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A family of finite-temperature electronic phase transitions in graphene multilayers

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Science  19 Oct 2018:
Vol. 362, Issue 6412, pp. 324-328
DOI: 10.1126/science.aar6855

Thickness matters in graphene stacks

If you stack graphene monolayers on top of each other, the number of layers will affect the properties of the material. Intuitively, one would expect that as the stack becomes thicker, the results will converge as the sample starts to resemble graphite. Nam et al. measured the conductance of graphene multilayers of increasing thickness. Studying samples up to seven layers thick, they found that in all of them, electronic correlations caused a phase transition at a nonzero critical temperature. However, the critical temperature, as well as the nature of the low-temperature state, depended strongly on the number of layers. This unexpectedly persistent dependence showed no signs of slowing down and will motivate further theoretical and experimental work.

Science, this issue p. 324

Abstract

Suspended Bernal-stacked graphene multilayers up to an unexpectedly large thickness exhibit a broken-symmetry ground state whose origin remains to be understood. We show that a finite-temperature second-order phase transition occurs in multilayers whose critical temperature (Tc) increases from 12 kelvins (K) in bilayers to 100 K in heptalayers. A comparison of the data with a phenomenological model inspired by a mean-field approach suggests that the transition is associated with the appearance of a self-consistent valley- and spin-dependent staggered potential that changes sign from one layer to the next, appearing at Tc and increasing upon cooling. The systematic evolution with thickness of several measured quantities imposes constraints on any microscopic theory aiming to analyze the nature of electronic correlations in this system.

Clean two-dimensional (2D) conductors in the presence of a large perpendicular magnetic field are strongly correlated systems. Their ground states are determined by Coulomb repulsion between electrons and are characterized by broken symmetries and nontrivial topological invariants that depend sensitively on electron density (n) and applied field (B) (14). Accordingly, a series of quantum phase transitions occurs upon varying n and B, which manifest themselves in the very rich phenomenology ubiquitously observed in magneto-transport measurements (513). These considerations hold true irrespective of the specific 2D conductor considered, because they rely almost exclusively on the formation of Landau levels that quench the electron kinetic energy and allow electron-electron (e-e) interactions to dominate. In the absence of Landau levels, however, e-e interactions play a much less prominent role.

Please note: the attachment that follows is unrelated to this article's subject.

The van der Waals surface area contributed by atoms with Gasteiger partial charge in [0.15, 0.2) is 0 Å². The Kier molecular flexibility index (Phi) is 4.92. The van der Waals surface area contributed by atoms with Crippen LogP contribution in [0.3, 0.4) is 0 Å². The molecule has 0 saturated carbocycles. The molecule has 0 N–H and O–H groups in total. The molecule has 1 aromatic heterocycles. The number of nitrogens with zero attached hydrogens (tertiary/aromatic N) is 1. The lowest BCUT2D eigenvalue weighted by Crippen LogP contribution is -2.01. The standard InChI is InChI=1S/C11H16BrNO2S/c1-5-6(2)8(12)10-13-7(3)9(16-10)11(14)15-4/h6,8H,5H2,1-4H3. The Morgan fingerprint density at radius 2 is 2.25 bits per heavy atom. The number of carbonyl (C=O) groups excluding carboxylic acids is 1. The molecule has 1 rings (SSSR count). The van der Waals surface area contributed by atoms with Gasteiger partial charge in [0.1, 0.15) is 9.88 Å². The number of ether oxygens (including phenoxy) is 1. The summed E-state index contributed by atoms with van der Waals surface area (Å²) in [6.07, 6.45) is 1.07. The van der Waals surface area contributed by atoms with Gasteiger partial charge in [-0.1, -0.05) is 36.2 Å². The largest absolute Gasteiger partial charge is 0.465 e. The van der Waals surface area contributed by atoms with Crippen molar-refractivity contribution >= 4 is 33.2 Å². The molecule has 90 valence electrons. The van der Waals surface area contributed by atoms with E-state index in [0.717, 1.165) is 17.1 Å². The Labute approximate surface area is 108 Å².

Multiple recent experiments indicate that in graphene multilayers this is not the case (1419). A gapped insulating state at B = 0, first reported in Bernal-stacked bilayers (1417), has been recently observed in all even Bernal-stacked multilayers up to octalayer graphene (8LG) (18, 19). By contrast, odd Bernal-stacked multilayers (so far mono- and trilayer have been studied) remain conducting at low temperatures (2023). These findings defy common expectations—namely, that the behavior of graphene multilayers should approach that of graphite as thickness is increased. No direct information about the nature of the insulating state in even multilayers could be obtained before now, because the phenomenon is observed only in suspended graphene devices of the highest quality (1423), which makes measurements other than transport challenging. Because the resistance of even multilayers increases upon cooling without showing abrupt changes at any specific temperature, it is unclear even whether the insulating state results from a quantum phase transition (with a gap present at all temperatures) or whether a phase transition occurs at a critical temperature (Tc) with the gap vanishing for temperatures T > Tc (16, 17, 2428). To address these issues, we studied ultraclean, suspended Bernal-stacked multilayers of graphene near charge neutrality and have shown that at B = 0 these systems unambiguously exhibit an interaction-driven finite-temperature phase transition to a broken-symmetry state at a critical temperature Tc that depends on thickness.

To draw these conclusions, we focused on the density of electrons present in the conduction band of charge-neutral multilayers, nth(T), whose temperature dependence is determined by the low-energy density of states (DOS). At sufficiently low T, nth(T) should show an exponential increase in the presence of a gap—given that at charge neutrality electrons in the conduction band are thermally activated from the valence band—or stay constant if an overlap between the valence and conduction bands is present. If the multilayers are zero-band gap semiconductors, nth(T) is expected to increase with increasing T, with a specific dependence determined entirely by the low-energy DOS. Quantitative information can be obtained by comparing experimental data with the dependence of nth(T) calculated from a chosen theoretical expression for the low-energy DOS, as we illustrate for the case of bilayers. Under the assumption that only the nearest-neighbor in-plane (γ0) and out-of-plane (γ1) hopping terms are relevant (the so-called minimal tight-binding model), the low-energy quadratic dispersion relation of electrons in bilayer graphene (Fig. 1A) leads to an energy-independent DOS (Fig. 1B). The resulting density nth(T) of electrons in the conduction band then increases linearly with temperature (Fig. 1C). However, if a gap Δ opens (Fig. 1D), the DOS is modified (Fig. 1E), and so is the temperature dependence of nth(T). Figure 1F shows nth(T) expected for a gap Δ exhibiting a mean-field temperature dependence and vanishing at Tc [see the inset and (29)]. A transition becomes visible at T = Tc, below which nth(T) is pronouncedly suppressed compared with the noninteracting case.